Should the Cavaliers make the deal?
In short, the Cleveland Cavaliers should be willing to part ways with their homegrown forward Dean Wade to build toward contention with Dorian Finney-Smith.
Finney-Smith has connected on 40.9 percent of his 5.5 three-point attempts this season through 35 games. Additionally, Finney-Smith has a career 41.7 percent three-point shot shot throughout his four playoff runs. The former Dallas Maverick would help the Cavaliers keep their long-range volume on the upswing, stretching the frontcourt for whatever player he is put alongside on the court.
Often considered one of the NBA's most versatile defenders, it is hard to find a better match for the Cavs' needs at the deadline. While Niang joined the Cavaliers to bring floor spacing, he has never been revered as a plus defender, especially in the postseason. Finney-Smith gives Cleveland a reliable option as a two-way forward to uplift the Cavs in tough matchups.
It is no secret that the Cavaliers feel it necessary to advance further into playoffs than their last first-round saga against the New York Knicks. With Donovan Mitchell's contract extension upcoming, proving themselves as legitimate title threats in the NBA would give Mitchell due reason to re-up with the Cavs. Finney-Smith's playstyle can fit any team, and his consistent production would be a major step forward in the Cavaliers' bid for Mitchell's long-term commitment.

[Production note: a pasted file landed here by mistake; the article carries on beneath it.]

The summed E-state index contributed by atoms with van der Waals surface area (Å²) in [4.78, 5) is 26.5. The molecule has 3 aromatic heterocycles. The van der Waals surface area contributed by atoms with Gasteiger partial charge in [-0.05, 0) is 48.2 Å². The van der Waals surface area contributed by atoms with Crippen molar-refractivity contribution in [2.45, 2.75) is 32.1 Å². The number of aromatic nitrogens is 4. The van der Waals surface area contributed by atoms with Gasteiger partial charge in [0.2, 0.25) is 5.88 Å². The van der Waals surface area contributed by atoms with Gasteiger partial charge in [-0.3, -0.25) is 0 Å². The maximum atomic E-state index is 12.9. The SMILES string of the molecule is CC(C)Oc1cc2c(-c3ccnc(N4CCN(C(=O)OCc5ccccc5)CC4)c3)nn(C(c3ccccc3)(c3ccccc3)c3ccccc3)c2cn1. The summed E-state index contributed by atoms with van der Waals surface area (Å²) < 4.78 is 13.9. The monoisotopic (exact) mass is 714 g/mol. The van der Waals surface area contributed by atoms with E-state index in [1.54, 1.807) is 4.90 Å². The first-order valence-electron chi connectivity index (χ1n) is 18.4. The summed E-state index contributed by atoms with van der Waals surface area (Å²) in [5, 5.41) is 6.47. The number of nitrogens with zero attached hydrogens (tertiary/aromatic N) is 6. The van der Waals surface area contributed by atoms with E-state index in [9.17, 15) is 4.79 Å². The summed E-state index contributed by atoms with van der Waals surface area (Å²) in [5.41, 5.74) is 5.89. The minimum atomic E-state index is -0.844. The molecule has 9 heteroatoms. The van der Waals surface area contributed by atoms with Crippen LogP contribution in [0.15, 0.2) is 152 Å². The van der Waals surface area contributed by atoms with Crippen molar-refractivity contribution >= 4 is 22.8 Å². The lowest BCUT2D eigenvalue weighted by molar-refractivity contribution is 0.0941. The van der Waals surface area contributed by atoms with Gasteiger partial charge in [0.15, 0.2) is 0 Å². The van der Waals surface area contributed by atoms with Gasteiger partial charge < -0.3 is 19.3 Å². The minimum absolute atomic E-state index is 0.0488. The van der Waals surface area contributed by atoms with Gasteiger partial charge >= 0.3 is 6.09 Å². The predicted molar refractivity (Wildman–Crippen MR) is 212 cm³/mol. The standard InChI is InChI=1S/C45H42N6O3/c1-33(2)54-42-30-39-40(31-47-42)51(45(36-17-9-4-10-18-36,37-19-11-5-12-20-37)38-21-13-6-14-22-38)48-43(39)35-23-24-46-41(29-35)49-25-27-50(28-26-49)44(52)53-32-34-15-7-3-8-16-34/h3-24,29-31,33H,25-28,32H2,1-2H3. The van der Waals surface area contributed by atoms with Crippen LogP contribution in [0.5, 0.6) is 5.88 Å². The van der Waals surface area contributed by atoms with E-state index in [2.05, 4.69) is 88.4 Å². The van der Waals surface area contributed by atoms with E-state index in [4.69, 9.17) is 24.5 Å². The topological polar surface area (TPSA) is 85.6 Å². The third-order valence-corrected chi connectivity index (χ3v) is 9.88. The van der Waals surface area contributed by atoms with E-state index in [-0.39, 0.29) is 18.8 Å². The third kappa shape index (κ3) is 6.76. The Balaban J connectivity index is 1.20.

Brooklyn's current asking price of multiple first-round picks is likely only an effort to gain leverage in discussions. Frankly, if Anunoby did not return future first-round picks, the Nets would be hard-pressed to outdo the Raptors in their return.
Should the Nets still hold value in Dean Wade, the balance in this proposal is worth consideration for both squads. The Cavaliers no doubt would appreciate what Dorian Finney-Smith could offer on the hardwood and in the locker room, and Brooklyn bolsters their youth movement and future possibilities.